SALT LAKE CITY — The University of Utah on Wednesday announced the launch of a research center on campus that will study the effects of a psychological wellness concept called mindfulness.
The Center on Mindfulness and Integrative Health Intervention Development will oversee $17 million in federal research grants that have so far been obtained by center director Eric Garland, an associate professor at the U. and associate dean of the College of Social Work.
Garland said the center will not only "move the science forward" on mindfulness, but will provide practical training for health care providers on how to employ mindfulness as a productive treatment for patients.
He defined mindfulness as "a form of mental training."
"It's a form of training the mind — to strengthen the mind, to reduce stress and to help people to stop falling into unhealthy habits that might be affecting their mental and physical health," Garland said.
"Mindfulness is paying attention to your experience in the present moment in a particular kind of way — paying attention to your thoughts and feelings and sensations in your body ... observing them as if you were a witness or an objective observer."
Garland's grants include contributions from the National Institutes of Health and the Department of Defense, following his previously published research associating mindfulness with various aspects of improved health.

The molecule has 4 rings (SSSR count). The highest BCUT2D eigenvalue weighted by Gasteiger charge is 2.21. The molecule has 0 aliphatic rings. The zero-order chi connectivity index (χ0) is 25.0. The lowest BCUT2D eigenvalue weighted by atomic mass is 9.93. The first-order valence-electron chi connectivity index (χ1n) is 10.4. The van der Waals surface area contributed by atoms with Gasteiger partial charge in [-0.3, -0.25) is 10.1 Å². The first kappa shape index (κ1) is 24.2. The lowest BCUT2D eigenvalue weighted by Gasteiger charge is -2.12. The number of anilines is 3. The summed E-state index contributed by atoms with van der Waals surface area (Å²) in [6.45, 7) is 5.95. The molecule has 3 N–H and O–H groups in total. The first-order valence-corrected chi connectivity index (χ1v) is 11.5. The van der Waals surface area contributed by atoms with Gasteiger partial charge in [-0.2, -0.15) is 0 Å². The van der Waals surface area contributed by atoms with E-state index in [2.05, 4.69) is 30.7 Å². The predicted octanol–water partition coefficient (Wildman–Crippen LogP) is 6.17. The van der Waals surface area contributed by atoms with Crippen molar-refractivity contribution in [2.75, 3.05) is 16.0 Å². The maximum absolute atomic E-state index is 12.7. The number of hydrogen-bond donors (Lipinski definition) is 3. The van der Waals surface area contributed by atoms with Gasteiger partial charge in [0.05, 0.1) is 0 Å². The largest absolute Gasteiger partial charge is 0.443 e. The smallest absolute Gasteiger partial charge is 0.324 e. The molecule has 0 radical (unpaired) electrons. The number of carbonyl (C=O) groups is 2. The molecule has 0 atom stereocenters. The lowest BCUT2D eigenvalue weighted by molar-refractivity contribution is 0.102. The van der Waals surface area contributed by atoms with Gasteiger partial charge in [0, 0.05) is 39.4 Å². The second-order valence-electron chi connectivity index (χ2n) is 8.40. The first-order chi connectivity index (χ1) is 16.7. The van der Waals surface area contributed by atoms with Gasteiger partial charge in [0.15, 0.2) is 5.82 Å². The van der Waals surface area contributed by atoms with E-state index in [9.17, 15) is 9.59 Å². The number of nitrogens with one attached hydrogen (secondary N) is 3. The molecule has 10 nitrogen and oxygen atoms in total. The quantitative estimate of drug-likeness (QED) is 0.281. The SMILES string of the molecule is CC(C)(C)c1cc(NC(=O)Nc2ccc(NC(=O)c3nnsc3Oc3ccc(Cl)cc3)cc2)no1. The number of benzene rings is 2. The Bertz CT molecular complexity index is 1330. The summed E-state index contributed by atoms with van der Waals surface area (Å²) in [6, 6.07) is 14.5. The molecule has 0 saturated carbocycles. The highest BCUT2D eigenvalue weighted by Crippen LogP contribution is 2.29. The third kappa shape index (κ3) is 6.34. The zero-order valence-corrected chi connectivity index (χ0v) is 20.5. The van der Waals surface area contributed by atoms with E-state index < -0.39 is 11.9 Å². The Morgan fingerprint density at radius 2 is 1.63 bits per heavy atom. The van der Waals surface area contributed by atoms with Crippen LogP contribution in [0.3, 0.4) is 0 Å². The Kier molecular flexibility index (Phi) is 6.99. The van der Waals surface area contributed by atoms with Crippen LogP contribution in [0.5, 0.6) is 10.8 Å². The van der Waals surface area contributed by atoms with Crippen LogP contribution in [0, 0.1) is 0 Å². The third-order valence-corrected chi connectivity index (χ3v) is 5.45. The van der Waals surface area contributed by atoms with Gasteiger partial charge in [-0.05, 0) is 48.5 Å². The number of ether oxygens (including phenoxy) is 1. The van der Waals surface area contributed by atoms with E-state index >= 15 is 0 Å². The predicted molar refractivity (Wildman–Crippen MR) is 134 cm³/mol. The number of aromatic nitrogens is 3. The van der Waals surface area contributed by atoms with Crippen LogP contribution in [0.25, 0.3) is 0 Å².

Garland has pioneered a treatment called Mindfulness Oriented Recovery Enhancement that combines mindfulness training with an element from cognitive therapy called re-appraisal, as well as an aspect of positive psychology called savoring.
He said the initial work of the new center is "primarily interested in how does the (mindfulness) treatment help people" who suffer from chronic pain.
He hopes it becomes the go-to center for all mindfulness-related research in the Intermountain West, as well as a critical resource for training medical professionals in the practical application of mindfulness treatments.
"We're conducting the science and we're training clinicians to implement these therapies in standard health care," Garland said. "The goal of the center is to help use the most rigorous science possible to show that these are valid approaches to health care and they should be integrated into standard medical care."
Garland added that some therapists, social workers, physicians, and nurses have already been trained in how to use the Mindfulness Oriented Recovery Enhancement treatment to help their patients.
He said research at the new center will be interdisciplinary by nature and will involve U. faculty from the social work, psychiatry, psychology, neuroscience and primary care fields, among others.
The center will also "provide research opportunities for undergraduate, graduate and postdoctoral fellows interested in studying mindfulness and integrative behavioral health," U. spokeswoman Brooke Adams said in a statement.